4th post: Membrane reactor!
It’s finally here! With a rather long searching process we found a collaborator who agreed to design and build the reactor we needed. The membrane tube selection was another time consuming task as we wanted to find the best (and cheapest) possible choice. Practically we decided to continue using the familiar membranes from previous phases, as the other options were not robust enough to withstand the conditions of our process (pH difference of 10+ over the membrane).
The membrane reactor was built by Teollisuuden Vesi oy. After the initial contact with their engineers, the process has been smooth as the design dialogue was easygoing and both parties understood what the main objective was. Now the reactor is much improved over the old one:
volume: 2 l -> 300 l
membrane surface area: 0,15 m2 -> 18 m2
surface area / volume ratio: 15 -> 60
Now we can start testing it, and there are tests planned with WWTP digester reject water, a biogas plant reject water and separately collected urine.
3rd post: Reactor acquisition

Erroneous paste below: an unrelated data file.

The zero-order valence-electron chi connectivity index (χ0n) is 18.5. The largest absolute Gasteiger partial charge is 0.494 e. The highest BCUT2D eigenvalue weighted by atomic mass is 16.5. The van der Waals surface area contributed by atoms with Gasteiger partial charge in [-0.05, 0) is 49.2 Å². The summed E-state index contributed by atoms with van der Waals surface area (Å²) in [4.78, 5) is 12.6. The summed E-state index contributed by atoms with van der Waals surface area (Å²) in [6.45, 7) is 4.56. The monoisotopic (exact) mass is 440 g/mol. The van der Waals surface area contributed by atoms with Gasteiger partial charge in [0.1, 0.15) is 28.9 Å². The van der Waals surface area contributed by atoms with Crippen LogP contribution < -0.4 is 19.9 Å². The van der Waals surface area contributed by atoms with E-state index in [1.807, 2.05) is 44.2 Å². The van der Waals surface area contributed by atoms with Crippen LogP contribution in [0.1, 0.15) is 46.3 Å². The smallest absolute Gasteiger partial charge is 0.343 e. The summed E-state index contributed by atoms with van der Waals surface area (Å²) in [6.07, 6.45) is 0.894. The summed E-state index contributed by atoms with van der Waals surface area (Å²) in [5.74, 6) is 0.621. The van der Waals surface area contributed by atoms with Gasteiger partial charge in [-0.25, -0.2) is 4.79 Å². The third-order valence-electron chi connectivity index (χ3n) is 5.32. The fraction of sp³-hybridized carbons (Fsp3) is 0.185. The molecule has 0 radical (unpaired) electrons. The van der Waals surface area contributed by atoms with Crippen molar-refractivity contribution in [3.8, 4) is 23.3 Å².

It has been a while since the last post. Things have moved forward with the project: we have moved from our University’s lab to a wastewater treatment plant for our piloting needs. The equipment for pretreating the reject water has been constructed and optimized so that the influent for the membrane reactor contains around 200 mg/l suspended solids.
Membrane reactor has been a tad problematic though. Currently available commercial membrane reactors dictate more or less the same design philosophy; the membrane is packed tightly in small space with high pressure capacity. The downside of this is that any solids in the influent flow clog or harm the membranes and it is rather expensive to remove all the solids.
With our design choice, this is not a problem. However, acquiring such a reactor is challenging. In our lab sized pilot the reactor was easy enough to manufacture ourselves but building a reactor with 150-fold up scaled volume and even larger membrane surface area suits better for a contractor. The process of finding such as contractor takes a longer time than expected.